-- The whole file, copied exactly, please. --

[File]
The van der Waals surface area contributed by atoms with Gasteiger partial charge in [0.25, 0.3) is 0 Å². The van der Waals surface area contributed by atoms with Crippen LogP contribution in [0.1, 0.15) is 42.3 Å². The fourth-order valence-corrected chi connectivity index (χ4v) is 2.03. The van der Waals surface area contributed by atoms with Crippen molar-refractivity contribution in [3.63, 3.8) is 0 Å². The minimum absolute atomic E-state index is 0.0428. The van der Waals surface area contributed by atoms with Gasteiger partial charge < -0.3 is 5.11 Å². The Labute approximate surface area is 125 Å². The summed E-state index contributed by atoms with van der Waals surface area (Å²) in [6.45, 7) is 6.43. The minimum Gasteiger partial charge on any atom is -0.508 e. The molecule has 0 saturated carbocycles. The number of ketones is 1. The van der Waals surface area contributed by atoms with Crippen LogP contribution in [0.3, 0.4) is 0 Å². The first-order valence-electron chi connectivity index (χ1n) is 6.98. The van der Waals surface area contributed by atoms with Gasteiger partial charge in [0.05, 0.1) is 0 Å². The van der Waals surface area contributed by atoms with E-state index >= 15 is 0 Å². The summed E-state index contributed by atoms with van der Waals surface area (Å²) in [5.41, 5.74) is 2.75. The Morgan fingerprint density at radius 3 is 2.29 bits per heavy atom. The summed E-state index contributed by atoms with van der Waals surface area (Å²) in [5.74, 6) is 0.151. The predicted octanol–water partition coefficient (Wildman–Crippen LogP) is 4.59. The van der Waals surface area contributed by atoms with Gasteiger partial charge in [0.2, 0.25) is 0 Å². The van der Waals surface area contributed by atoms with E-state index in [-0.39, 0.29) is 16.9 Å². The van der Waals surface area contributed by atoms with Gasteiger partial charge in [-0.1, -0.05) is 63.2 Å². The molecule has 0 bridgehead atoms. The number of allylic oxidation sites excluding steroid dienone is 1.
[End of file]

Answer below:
The van der Waals surface area contributed by atoms with Gasteiger partial charge in [0.25, 0.3) is 0 Å². The van der Waals surface area contributed by atoms with Crippen LogP contribution in [0.1, 0.15) is 42.3 Å². The fourth-order valence-corrected chi connectivity index (χ4v) is 2.03. The van der Waals surface area contributed by atoms with Crippen molar-refractivity contribution in [3.63, 3.8) is 0 Å². The minimum absolute atomic E-state index is 0.0428. The van der Waals surface area contributed by atoms with Gasteiger partial charge < -0.3 is 5.11 Å². The Labute approximate surface area is 125 Å². The summed E-state index contributed by atoms with van der Waals surface area (Å²) in [6.45, 7) is 6.43. The minimum Gasteiger partial charge on any atom is -0.508 e. The molecule has 0 saturated carbocycles. The number of ketones is 1. The van der Waals surface area contributed by atoms with Crippen LogP contribution in [0.3, 0.4) is 0 Å². The first-order valence-electron chi connectivity index (χ1n) is 6.98. The van der Waals surface area contributed by atoms with Gasteiger partial charge in [0.05, 0.1) is 0 Å². The van der Waals surface area contributed by atoms with E-state index >= 15 is 0 Å². The summed E-state index contributed by atoms with van der Waals surface area (Å²) in [5.41, 5.74) is 2.75. The Morgan fingerprint density at radius 3 is 2.29 bits per heavy atom. The summed E-state index contributed by atoms with van der Waals surface area (Å²) in [5.74, 6) is 0.151. The predicted octanol–water partition coefficient (Wildman–Crippen LogP) is 4.59. The van der Waals surface area contributed by atoms with Gasteiger partial charge in [0.2, 0.25) is 0 Å². The van der Waals surface area contributed by atoms with E-state index in [-0.39, 0.29) is 16.9 Å². The van der Waals surface area contributed by atoms with Gasteiger partial charge in [-0.1, -0.05) is 63.2 Å². The molecule has 0 bridgehead atoms. The number of allylic oxidation sites excluding steroid dienone is 1.